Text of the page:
In Belarus, art becomes a means of political resistance

“Art of Resistance”, an exhibition of Belarusian artists has arrived in Amsterdam, hosted by the Arti et Amicitiaein on Rokin. The exhibition ended on the 7th of November. More information can be found on the website. 

The show revolves around the unique position of Belarus today, with a special focus on the  protests that took place this summer. To admire the artwork, it’s necessary to book an online visit and remember to bring your face mask.

The large rooms of the art center featured works of different artists, each seeking to bring a new perspective on the Belarusian protests. Concepts such as resistance, democracy, and revolution were given particular emphasis.

During the country’s presidential election in 2020, Belarusians began to express themselves in new and surprising ways. In a country long stultified creatively and politically by authoritarianism, people are now using art as a medium to express themselves while avoiding confrontation with the violent police forces.

What do Belarusian want?

Tasha Arlova, one of the artists that started this project, told 31mag about the values behind the exhibition and its purpose.

“Belarusians don’t simply want the end of Lukashenko. We want an end to violence, the release of political prisoners, new elections, and investigations of those crimes that took place under the dictatorship,” explains Tasha.

As the website states, “[t]he artistic expression of opinions is one of the instruments of non-violent protests and a way to show solidarity while there is no escape from injustice.”

Inside the exhibition, seeds were sown which could point to the blossoming of democracy from the ashes of Lukashenko’s dictatorship. For this reason, “Belarus: Art of resistance” is truly a manifesto for liberty, a call to collective action and solidarity.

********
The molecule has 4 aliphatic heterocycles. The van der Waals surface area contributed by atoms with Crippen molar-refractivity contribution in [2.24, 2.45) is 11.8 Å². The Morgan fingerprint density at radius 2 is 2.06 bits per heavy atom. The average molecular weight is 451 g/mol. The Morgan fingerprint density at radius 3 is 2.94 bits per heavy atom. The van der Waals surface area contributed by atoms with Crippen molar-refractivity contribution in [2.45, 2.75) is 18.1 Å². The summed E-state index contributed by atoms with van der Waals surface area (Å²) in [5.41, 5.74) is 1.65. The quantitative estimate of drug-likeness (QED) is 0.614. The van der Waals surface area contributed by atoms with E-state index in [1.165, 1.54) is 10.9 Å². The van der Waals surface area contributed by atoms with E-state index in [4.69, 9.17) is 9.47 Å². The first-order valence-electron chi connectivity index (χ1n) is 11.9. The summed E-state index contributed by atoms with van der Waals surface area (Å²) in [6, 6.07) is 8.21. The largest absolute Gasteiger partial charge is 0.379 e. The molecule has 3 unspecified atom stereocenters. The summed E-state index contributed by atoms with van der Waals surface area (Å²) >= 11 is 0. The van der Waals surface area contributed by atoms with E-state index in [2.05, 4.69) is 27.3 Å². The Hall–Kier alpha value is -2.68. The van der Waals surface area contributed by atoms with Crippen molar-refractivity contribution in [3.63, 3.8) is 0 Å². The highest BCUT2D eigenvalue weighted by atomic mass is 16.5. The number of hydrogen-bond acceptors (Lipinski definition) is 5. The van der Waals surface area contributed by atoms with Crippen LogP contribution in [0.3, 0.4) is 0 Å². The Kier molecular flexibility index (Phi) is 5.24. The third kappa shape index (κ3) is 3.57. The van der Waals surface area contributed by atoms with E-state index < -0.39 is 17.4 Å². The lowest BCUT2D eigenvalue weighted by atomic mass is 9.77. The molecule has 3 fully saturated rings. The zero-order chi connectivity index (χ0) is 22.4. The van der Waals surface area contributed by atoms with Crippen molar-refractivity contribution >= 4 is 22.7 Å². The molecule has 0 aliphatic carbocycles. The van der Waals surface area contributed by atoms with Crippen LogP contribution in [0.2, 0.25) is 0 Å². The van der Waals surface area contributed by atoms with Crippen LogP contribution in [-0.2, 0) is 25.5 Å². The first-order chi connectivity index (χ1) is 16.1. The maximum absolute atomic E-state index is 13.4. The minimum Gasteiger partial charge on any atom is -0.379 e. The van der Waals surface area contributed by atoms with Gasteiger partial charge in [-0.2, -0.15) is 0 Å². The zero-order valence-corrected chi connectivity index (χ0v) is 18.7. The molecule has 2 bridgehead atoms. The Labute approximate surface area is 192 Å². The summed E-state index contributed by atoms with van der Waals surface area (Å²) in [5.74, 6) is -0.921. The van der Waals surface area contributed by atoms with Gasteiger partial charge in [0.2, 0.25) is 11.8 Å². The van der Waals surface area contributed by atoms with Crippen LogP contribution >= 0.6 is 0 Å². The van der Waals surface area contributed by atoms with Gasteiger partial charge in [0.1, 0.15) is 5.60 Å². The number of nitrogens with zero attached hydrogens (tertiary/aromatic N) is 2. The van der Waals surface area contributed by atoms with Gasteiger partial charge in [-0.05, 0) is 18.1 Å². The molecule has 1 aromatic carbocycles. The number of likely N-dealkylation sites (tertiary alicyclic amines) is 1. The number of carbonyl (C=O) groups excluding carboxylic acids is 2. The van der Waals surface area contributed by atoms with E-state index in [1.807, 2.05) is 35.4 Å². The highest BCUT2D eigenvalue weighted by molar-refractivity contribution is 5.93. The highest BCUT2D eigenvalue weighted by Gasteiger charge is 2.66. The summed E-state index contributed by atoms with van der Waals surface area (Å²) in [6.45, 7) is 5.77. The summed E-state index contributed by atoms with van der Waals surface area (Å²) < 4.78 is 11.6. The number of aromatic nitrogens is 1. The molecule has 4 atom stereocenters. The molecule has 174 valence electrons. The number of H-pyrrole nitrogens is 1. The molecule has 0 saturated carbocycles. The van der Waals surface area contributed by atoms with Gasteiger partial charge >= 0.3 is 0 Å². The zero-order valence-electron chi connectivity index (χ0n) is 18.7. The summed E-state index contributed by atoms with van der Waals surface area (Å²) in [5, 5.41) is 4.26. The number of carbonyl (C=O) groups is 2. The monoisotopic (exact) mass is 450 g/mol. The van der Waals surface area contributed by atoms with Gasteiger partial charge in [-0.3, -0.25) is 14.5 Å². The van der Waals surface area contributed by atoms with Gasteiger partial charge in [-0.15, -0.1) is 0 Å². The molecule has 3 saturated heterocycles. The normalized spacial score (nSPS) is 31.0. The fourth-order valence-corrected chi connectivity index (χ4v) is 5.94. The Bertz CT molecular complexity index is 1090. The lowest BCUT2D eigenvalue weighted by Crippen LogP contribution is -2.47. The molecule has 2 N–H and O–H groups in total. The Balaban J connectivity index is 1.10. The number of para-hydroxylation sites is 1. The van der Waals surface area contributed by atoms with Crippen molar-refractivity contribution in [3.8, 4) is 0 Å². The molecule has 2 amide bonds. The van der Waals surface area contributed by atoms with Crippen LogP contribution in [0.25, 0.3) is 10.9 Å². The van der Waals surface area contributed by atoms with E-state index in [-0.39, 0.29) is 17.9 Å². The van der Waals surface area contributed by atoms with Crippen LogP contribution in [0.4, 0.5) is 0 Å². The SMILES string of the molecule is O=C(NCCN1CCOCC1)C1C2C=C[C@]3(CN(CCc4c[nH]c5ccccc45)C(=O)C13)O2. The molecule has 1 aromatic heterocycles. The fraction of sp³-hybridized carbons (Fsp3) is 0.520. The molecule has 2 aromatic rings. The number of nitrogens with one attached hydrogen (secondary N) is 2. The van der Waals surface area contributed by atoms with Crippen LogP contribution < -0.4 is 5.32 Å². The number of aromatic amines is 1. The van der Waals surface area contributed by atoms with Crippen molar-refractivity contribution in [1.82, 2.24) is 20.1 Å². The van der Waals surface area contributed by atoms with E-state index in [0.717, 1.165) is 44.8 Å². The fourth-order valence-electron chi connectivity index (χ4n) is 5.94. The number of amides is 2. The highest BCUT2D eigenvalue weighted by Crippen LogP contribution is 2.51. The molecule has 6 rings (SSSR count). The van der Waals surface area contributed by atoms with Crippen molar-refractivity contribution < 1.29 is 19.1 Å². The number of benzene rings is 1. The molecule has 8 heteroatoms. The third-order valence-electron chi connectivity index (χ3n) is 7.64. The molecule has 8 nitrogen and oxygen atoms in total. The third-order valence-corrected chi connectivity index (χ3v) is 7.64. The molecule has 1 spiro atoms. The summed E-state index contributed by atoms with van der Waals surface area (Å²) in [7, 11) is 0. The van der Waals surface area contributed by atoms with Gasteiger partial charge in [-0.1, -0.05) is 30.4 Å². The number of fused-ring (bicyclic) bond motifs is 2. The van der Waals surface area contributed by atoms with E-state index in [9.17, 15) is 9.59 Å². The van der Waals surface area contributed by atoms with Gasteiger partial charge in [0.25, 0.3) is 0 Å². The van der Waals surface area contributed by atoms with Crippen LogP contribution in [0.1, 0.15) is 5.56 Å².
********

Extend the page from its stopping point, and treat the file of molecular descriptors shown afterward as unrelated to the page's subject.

“The exposition shows how art is a mean of protesting, a mean to increase the voices of the oppressed citizens,” Tasha explains. “During the protests of July, we witnessed an exponential growth in artistic expression, something nobody would have ever expected”.

Stories about the protests in Belarus in the media have focused on the violence of state and the apparent intransigence of its dictatorship. Western reporters have largely neglected the country’s citizens. “In Europe, we need a new narrative. We can’t simply say, ‘oh these poor oppressed people’. These people who are protesting are not ‘poor’, they are strong and they are fighting for their future,” Tasha declares. “We must show solidarity to Belarus.”

Art= resistance

Art has been essential during the protests. Citizens communicated by painting murals, putting up decorations and penning songs. These were messages that the dictatorship could not silence. They were the emblem of resistance. Tasha says that in the first days of the protests, when the mood was particularly low and the oppression violent, citizens were scared that the protests might lose spirit. So freedom-loving demonstrators started to express solidarity in a new way. They put up lights close to their windows so that everyone could see each other’s resisting.

The flyer for the Amsterdam exhibition states that one part of the show is dedicated to “Ploschad Peremen” (the square of change). According to Tasha, when the protests started, multiple neighborhoods throughout the country underwent real transformation. They became places of discussion and cultural exchange. “Ploschad Peremen” is in Minsk, it’s a small garden where people meet to talk about politics and more, a place in the hands of the citizens.

The show featured a host of artists. The project was started by Lena Davidovich, Tasha Arlova and Hanna Adzinets, three Belarusian activists and artists in the Netherlands.


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